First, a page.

Wells wants money back
“This should have been complete and open three weeks ago.”
Those were the words of Wells’ city engineer, Travis Winter, with regards to the city’s still-ongoing Third?Street project.
In their regular meeting on Oct. 22, the Wells City Council discussed liquidating the damages of the delay in their Third Street project, which has been a concern of the council for several months.
“This is the hardest block of reconstruction ever,” Mayor David Braun said. “We have pushed this project back far enough. We need to get this done.”
The Public Works Committee met the week prior and discussed collecting liquidated damages from the Third Street Project. Their recommendation to the City Council was to have Winter start the process of negotiations with the contractor of the project, EMJ Pipe Services, Inc., on liquidated damages.
“By liquidated damages you mean fining for fees?” questioned Whitney Harig.
“It can’t be a fine,” informed Crystal Dulas. “They signed a contract, and did not stick to that contract, so it’s more of a penalty than a fine.”
“Last fall, when we pushed the project back to this year, with a June completion date, we should have had plenty of time to complete this project by summer,” stated Winter. “I mean obviously there have been a couple months worth of rain delays to be considered, but we’re really getting down to the end, and the schedule is not filling in like it should have. It should have been complete and open three weeks ago.”
“Are all those days where it was nice and nobody was working there, are those documented?” Brenda Weber asked of the city engineer.
“Oh yeah,” was Winter’s reply. “It gets to be an issue where they didn’t come on the nice days so when they came on the rain days, they couldn’t do anything. They had other priorities in other locations. There have been a lot of moving parts and its been a challenge. We had some contaminated soil in the summer we had to deal with and a few other issues with concern to the contract.”
“We’re going to have Sixth Street done quicker than Third Street,” joked John Herman. “We really do need to get this done, though. Time is running out and fast.”
The council directed Winter to negotiate liquidation damages with EMJ Pipe Services, Inc.
Another area of negotiations came up during the council’s meeting, as well, with regard to the Eastown Apartments. The 16-unit apartment complex had been a concern to City Hall staff after it had not completed its yearly inspections.
After 14 letters from the city of Wells, as well as a hefty fine of $300 per unit for not completing their yearly city inspections, Eastown Apartments finally responded.
“You’ll see the notice from our building official, Brian Stensland,” city administrator CJ?Holl stated to the council. “He works with all of the rental properties in town. We have a process where we do annual rental unit inspections. Each unit is required a $50 inspection fee. In this particular case, the Eastown Apartments was communicated to many times on getting their rental inspections done.”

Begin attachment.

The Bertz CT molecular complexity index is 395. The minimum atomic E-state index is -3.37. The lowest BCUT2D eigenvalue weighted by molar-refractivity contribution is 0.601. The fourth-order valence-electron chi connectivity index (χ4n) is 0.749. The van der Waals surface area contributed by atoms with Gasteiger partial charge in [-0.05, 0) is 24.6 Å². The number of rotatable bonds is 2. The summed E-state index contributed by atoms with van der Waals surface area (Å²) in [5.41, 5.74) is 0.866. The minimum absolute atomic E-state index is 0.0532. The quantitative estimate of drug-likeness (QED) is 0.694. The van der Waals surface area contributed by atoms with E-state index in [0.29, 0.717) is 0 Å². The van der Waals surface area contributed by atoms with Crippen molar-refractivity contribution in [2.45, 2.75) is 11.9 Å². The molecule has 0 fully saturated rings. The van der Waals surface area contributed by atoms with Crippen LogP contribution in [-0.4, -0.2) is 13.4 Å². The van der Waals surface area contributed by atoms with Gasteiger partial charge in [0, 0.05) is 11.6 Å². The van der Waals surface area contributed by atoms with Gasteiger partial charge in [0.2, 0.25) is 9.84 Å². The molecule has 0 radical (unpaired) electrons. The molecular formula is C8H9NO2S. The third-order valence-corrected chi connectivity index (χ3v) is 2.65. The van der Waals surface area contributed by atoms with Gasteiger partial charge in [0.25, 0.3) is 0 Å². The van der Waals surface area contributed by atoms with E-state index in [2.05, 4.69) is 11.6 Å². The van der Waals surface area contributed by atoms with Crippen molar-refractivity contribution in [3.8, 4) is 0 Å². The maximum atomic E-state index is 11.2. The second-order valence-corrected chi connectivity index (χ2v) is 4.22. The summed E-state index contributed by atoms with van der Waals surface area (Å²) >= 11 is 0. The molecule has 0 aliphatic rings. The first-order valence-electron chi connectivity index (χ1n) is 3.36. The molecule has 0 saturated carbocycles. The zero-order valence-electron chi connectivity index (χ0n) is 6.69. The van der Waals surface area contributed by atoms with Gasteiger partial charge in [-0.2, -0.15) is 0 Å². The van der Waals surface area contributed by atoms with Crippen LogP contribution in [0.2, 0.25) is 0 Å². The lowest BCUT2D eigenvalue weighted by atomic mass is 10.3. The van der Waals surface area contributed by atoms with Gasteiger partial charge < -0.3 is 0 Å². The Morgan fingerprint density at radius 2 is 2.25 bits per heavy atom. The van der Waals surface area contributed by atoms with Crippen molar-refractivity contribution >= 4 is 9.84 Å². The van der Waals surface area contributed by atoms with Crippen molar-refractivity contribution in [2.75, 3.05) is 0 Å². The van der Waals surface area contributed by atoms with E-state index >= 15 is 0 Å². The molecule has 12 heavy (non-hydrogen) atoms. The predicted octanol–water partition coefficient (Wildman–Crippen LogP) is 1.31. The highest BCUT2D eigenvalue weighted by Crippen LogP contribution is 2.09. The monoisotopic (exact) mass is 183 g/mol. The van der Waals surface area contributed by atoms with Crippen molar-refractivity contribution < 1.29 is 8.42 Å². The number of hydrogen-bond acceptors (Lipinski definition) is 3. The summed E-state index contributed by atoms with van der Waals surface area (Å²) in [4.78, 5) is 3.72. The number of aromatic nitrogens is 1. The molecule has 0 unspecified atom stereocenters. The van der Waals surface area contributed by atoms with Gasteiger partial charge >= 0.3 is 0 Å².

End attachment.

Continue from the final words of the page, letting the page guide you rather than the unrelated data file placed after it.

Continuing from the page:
Holl stated Stensland then did send out, last week, fines to property owners who were delinquent on getting their 2017-2018 inspections done. The apartments were fined $300 per unit because they were not timely in their inspections and ignored communications with the city.
“When they received that in the mail, they were very quick to respond,” stated Holl. “They came in and said they wanted to get that unit inspection done. Brian (Stensland) did get those inspections done, and the owners of the property asked if you would waive the claim that was put out there. It’s up to you, but it does set a precedent.”
Though Eastown Apartments did complete their 2017-18 inspections, the city administrator clarified for the council that they still have to complete unit inspections for 2018-19 before June of 2019.
“Any rhyme or reason why they ignored our 14 letters we sent them?” questioned councilwoman Dulas.
Holl stated the apartments changed ownership a few times, and had tennant issues there. About half of their units are empty currently, but they are taking some opportunity to refresh those units.
“I sat down and had a lengthy conversation with Dale Kelly, who is in charge of the units,” said Holl. “They outlined their plans of improving the units, which sounds good.”
“If you forgive one you forgive them all,” was Mayor David Braun’s response.
“You want people to get stuff done and done timely. We don’t want to be in the business of collecting fines but it is a necessary evil,” responded Holl.
Councilwoman Harig stated she would entertain reducing the fine, but would not entertain waiving the entirety of the fines.
After some discussion, the council chose to decrease the fines by $400, which cleared each unit of the $50 original fee the owners would have had to pay for the inspections. Eastown Apartments still owes the city of Wells $4,400 for being negligent in their communication with the city. All members of the council agreed to the reduction in fines, except for Mayor Braun, who voted against reducing the fines.
In their meeting the Wells City Council also:
Discussed future ownership of the Wells Golf Club.
Approved painting improvements for City Hall’s interior.
Discussed a quitclaim deed with the Erdner property.
Requested Winter talk to county engineer Mark Daly on moving CSAH 60 project up to the year 2022.
Approved of Highway 109 downtown signage replacement for a total cost of $1,884.20.